There’s no denying, 2020 has been absolute shit-show. Sure, there’s only a few months to go, but I’m trying to do my best to salvage whatever fragments of joy I can get my hands on.
It turns out that global pandemics are no walk in the park. I’m not – in any way – making light of the devastation caused by Covid-19. People have died. Jobs have been lost. We’re at the end of the beginning and there’s plenty more pain to come.
One of the super-powers that us queers have is that we’re a pretty resilient bunch. We adapt, we innovate, we survive. We’ve been reading up on viral loads long before it was cool.
Have we seen any examples of queer excellence shining while Ms Rona has been hogging the limelight? Sure we have – there’s been some ups and down, some winners and losers, some selfish tops and some messy bottoms. Let’s get into it.
- Drag Race – After a successful season in Canada, we’re now onto Drag Race Holland. We’re only one episode in and I’m already obsessed.
- Schitt’s Creek – 9 Emmy wins seems a fitting tribute to a show that’s going out on a high. Queer comedy excellence.
- Steps – Sometimes you don’t know what you need until you see it, until you hear it, until you feel it. What The Future Holds – a comeback single from Steps – is a total banger and somehow gives me everything I need right now. The throwback to happier times, the despair of getting older, the desperation of trying to hold on to things that mean something, the basic choreo designed to light up the dance-floor of bachelorette parties across northern England. It’s inspired.
- Nicola Adams – the Olympic champion boxer joins the cast of Strictly Come Dancing in the UK and will be part of the first same-sex couple of the show, which is a big deal in the context of UK television.
- Masturbation. Is there such a thing as too much? I’m trying to go for quality, not quantity.
- Gays that can sew their own masks. The creative gays are always essential in a crisis.
- Socialism. Sometimes, capitalist free-markets fall apart. Furlough has got to be in the running for word-of-the year.
- Fan-subscription porn – we’ve all started a channel, now we just need some subscribers.
- Netflix. There seems to be a lot on there, but not necessarily anything you want to watch. Regardless, they’re definitely one of the winners in this pandemic.
- Glory holes – officially recommended by health experts as a safer way to have sex.
- Troye Sivan – the new music is great. We didn’t think it was possible, but we love him more than ever.
- Men who can grow a moustache.
- US Supreme Court – the death of Ruth Bader Ginsburg is not only sad because the life of a great woman has ended, but it now precipitates what will undoubtedly be an ugly struggle by the Republicans to try and get an appointment pushed through while the current president is still in office. Ruth Bader Ginsburg will be remembered for a lot of tremendous achievements and qualities – not least of which was her hugely important support and advocacy for LGBTQ equality.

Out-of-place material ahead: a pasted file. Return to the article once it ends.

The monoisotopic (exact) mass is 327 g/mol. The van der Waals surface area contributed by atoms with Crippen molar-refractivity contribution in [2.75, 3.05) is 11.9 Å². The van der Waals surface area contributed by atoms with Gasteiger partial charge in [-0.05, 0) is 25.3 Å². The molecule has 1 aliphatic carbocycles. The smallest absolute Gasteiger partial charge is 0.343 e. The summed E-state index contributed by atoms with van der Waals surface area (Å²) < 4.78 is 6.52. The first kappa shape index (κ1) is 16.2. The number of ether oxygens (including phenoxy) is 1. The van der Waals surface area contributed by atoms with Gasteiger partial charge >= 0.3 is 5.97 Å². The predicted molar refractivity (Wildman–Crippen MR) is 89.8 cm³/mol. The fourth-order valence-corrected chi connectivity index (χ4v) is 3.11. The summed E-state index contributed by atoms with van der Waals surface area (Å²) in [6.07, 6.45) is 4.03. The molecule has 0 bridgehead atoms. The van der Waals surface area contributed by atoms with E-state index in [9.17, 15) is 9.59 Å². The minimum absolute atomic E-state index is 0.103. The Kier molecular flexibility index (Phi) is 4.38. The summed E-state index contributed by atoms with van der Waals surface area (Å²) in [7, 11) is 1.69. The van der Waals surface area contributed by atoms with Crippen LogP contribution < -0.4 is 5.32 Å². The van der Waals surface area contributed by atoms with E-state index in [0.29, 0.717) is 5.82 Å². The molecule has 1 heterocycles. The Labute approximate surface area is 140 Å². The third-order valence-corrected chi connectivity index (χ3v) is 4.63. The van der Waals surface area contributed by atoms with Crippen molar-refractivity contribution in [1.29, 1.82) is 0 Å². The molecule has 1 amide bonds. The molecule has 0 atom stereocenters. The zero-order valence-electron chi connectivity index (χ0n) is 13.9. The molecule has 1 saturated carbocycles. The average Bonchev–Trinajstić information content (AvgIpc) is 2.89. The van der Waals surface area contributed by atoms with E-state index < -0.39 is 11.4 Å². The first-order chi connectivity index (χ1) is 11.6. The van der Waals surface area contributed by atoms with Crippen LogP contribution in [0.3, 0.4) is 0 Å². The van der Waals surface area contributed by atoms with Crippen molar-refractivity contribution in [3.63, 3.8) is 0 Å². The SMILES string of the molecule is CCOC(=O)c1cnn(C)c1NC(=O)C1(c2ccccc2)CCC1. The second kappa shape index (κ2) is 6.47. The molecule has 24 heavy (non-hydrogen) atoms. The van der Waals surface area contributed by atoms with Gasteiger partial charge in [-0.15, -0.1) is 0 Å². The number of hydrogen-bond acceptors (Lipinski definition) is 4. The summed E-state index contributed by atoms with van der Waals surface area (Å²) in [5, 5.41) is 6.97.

- Our social lives – unsurprisingly, this new-normal has left a lot of us feeling isolated and lonely. Loneliness is something we’re all grappling with.
- Swimming at the men’s pond in Hampstead Heath – while the ponds have finally re-opened after lock-down, the changing weather means that swimming is now pretty much off the table. I’ve only had one swim in the ponds in 2020. Disappointing.
- Ellen DeGeneres – her motto is #BeKind but turns out that working on her show isn’t much fun.
- Chi Chi DeVayne – sad to hear of the death of Chi Chi DeVayne, the drag alter-ego of Zavion Davenport. Chi Chi – an alum of RPDR – was only 34 and has died of scleroderma which is a rare auto-immune condition.
- The rainbow flag – we don’t have a monopoly on the rainbow, but co-opting the rainbow flag to symbolise your support for the NHS erases us and our history.
- Climate Change – it’s not going well.
- Racist porn-stars. No longer tolerated by an industry keen to take out its trash.
- Poland. A narrow election to the incumbent president sees anti-LGBTQ rhetoric continue to rise.
- Bathhouses/Saunas – almost impossible for them to reopen while social distancing restrictions in place. Huge loss for our community.
- All the gays that work in hospitality, tourism, theatre, and the creative industries – that’s pretty much all of the gays.
- The swim-briefs we were saving for a gay beach vacation.
- JK Rowling. Stop. Attacking. Trans. People. A shameless exercise in generating publicity for a new book.
- Systemic racism. #BlackLivesMatter
A queer guy’s survival guide to the future
Let’s face it, no one knows what happens from here. It feels like we’re at the end of the beginning but this is likely to be a Tolkeinesque saga and no one wants to be Samwise Gamgee. Here’s some of the resources that feel like they might come in handy as we attempt to navigate the future.
- Solar charger. I’m not predicting that this is the end-of-days, but life comes at you fast. A solar charger seems like a sensible back-up plan.
- Lube. Invest in some quality – whether it’s for masturbating or hook-ups. I like the feel of Boy Butter, but you probably need to experiment a bit to find what works best for you.
- Anxiety relief. If you’ve got a heartbeat, it’s pretty likely that your anxiety is going to be off the charts. I’m not convinced that a meditation app is the answer but I’m willing to give it a go.
- Ready for anything. A credit card sized Swiss army knife? That just sounds fairly essential for whatever we’re facing into.
- Short shorts. Every situation is improved by a guy with thick thighs rocking a sexed-up pair of short shorts. Trust me on this.
If you’re looking for something to watch, you might want to check out Young Hunter from Marco Berger.
It’s a fairly problematic story – young gay guys being taken advantage of as they explore their need for sexual intimacy – but Berger gets the balance right and has created a watchable and thought-provoking film.